0
$\begingroup$

The equations of geodesics typically are written as:

$$\frac{\text{d}u^\alpha}{\text{d}s} + \Gamma^\alpha_{\beta\gamma}u^\beta u^\gamma = 0$$

but, due to the symmetries of the Christoffel symbols of second kind $\Gamma^\alpha_{\beta\gamma}$, it seems it can be written as:

$$\frac{\text{d}u_\alpha}{\text{d}s} -\frac{1}{2}\frac{\partial g_{\beta\gamma}}{\partial x^\alpha} u^\beta u^\gamma = 0$$

How can we check that this second form correct?

My attempt: apparently we need to compute the covariant 4-velocity $u_\alpha = g_{\alpha\mu} u^\mu$ and the Christoffel symbols of first kind $[\beta\gamma,\alpha] = g_{\alpha\mu}\Gamma^\mu_{\beta\gamma}$, then apply the definition $[\beta\gamma,\alpha]:= (g_{\alpha\gamma,\beta} + g_{\beta\alpha,\gamma} - g_{\beta\gamma,\alpha})/2$, but this is insufficient and it does not work as expected.

$\endgroup$
4
  • 1
    $\begingroup$ Your equation is not correct. It is not even second order in s. $\endgroup$
    – magma
    Jul 27, 2023 at 1:32
  • 1
    $\begingroup$ @magma Maybe, but I took the equation from a propsed exercise in V. F. Mukahnov (2005): Physical Foundations of Cosmology, p. 57 $\endgroup$
    – Davius
    Jul 27, 2023 at 9:32
  • 3
    $\begingroup$ Your $x$ should be $u\,.$ What do you get when you differentiate $u_\alpha=g_{\alpha\mu}u^\mu$ w.r.t. $s$ ? $\endgroup$
    – Kurt G.
    Jul 27, 2023 at 9:38
  • 3
    $\begingroup$ In addition to the correction $x\to u$, notice that $g_{\alpha\mu}\frac{du^\mu}{ds}\neq \frac{d}{ds} g_{\alpha\mu} u^\mu$ as instead you are assuming, I think. Here is the sourse of the apparently missed derivative of the metric... $\endgroup$ Jul 27, 2023 at 13:06

1 Answer 1

3
$\begingroup$

There is a problem with your notation. The book [1] by V. Mukhanov where you have that from writes on p. 57 \begin{align} &\frac{d\color{red}{u}^\alpha}{ds}+\Gamma^\alpha_{\beta\gamma}u^\beta u^\gamma=0\,,\tag{2.53}\\[2mm] &\frac{d\color{red}{u}_\alpha}{ds}-\frac{1}{2}\frac{\partial g_{\beta\gamma}}{\partial x^\alpha}u^\beta u^\gamma=0\,.\tag{2.54} \end{align} The first equation is well-known and Mukhanov wants us to show its equivalence to the second equation. By the chain rule $$ \frac{d}{ds}g_{\alpha\mu}=g_{\alpha\mu,\nu}\frac{dx^\nu}{ds}=g_{\alpha\mu,\nu}\,u^\nu\,. $$ This and the product rule yield \begin{align} \frac{du_\alpha}{ds}&=\frac{d}{ds}(g_{\alpha\mu}u^\mu)=\frac{dg_{\alpha\mu}}{ds}u^\mu+g_{\alpha\mu}\frac{du^\mu}{ds}=g_{\alpha\mu,\nu}\,u^\nu u^\mu\underbrace{\,-\,g_{\alpha\mu}\Gamma^\mu_{\nu\rho}u^\nu u^\rho}_{(2.53)}\\ &=g_{\alpha\mu,\nu}\,u^\nu u^\mu-\Gamma_{\alpha\nu\rho}u^\nu u^\rho=g_{\alpha\mu,\nu}\,u^\nu u^\mu-\frac{1}{2}\Big(g_{\alpha\mu,\nu}+g_{\alpha\nu,\mu}-g_{\nu\mu,\alpha}\Big)u^\nu u^\mu\\ &=\frac{1}{2}\Big(g_{\alpha\mu,\nu}-g_{\alpha\nu,\mu}+g_{\nu\mu,\alpha}\Big)u^\nu u^\mu=\frac{1}{2}\Big(g_{\alpha\mu,\nu}\,u^\nu u^\mu-g_{\alpha\nu,\mu}\,u^\nu u^\mu+g_{\nu\mu,\alpha}\,u^\nu u^\mu\Big)\\ &=\frac{1}{2}\Big(\underbrace{g_{\alpha\nu,\mu}\,u^\nu u^\mu-g_{\alpha\nu,\mu}\,u^\nu u^\mu}_{0}+g_{\nu\mu,\alpha}\,u^\nu u^\mu\Big) \end{align} which shows (2.54). The reverse uses that same chain of equations.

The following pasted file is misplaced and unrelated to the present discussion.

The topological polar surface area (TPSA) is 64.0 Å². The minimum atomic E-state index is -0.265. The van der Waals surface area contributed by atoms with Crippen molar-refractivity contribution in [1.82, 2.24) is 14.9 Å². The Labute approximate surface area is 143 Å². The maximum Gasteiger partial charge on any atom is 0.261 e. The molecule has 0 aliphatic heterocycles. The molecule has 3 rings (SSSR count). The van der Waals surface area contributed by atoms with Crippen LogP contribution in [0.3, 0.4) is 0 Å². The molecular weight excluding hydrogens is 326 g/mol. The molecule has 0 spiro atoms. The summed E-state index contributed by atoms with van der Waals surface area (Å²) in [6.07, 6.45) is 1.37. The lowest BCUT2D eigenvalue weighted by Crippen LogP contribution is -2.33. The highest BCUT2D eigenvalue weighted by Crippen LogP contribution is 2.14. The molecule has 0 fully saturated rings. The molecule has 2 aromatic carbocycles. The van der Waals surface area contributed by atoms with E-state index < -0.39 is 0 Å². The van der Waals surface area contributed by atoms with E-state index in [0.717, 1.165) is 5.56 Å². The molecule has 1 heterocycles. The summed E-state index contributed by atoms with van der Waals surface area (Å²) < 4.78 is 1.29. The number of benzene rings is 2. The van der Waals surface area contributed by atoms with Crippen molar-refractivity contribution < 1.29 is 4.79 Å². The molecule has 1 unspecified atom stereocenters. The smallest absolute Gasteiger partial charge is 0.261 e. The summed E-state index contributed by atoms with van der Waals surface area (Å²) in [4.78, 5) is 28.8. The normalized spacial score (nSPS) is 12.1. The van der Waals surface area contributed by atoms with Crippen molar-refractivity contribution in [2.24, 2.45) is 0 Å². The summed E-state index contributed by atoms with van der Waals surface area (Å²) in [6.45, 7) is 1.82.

[1] V. Mukhanov, Physical Foundations of Cosmology.

$\endgroup$

Your Answer

By clicking “Post Your Answer”, you agree to our terms of service and acknowledge you have read our privacy policy.

Not the answer you're looking for? Browse other questions tagged or ask your own question.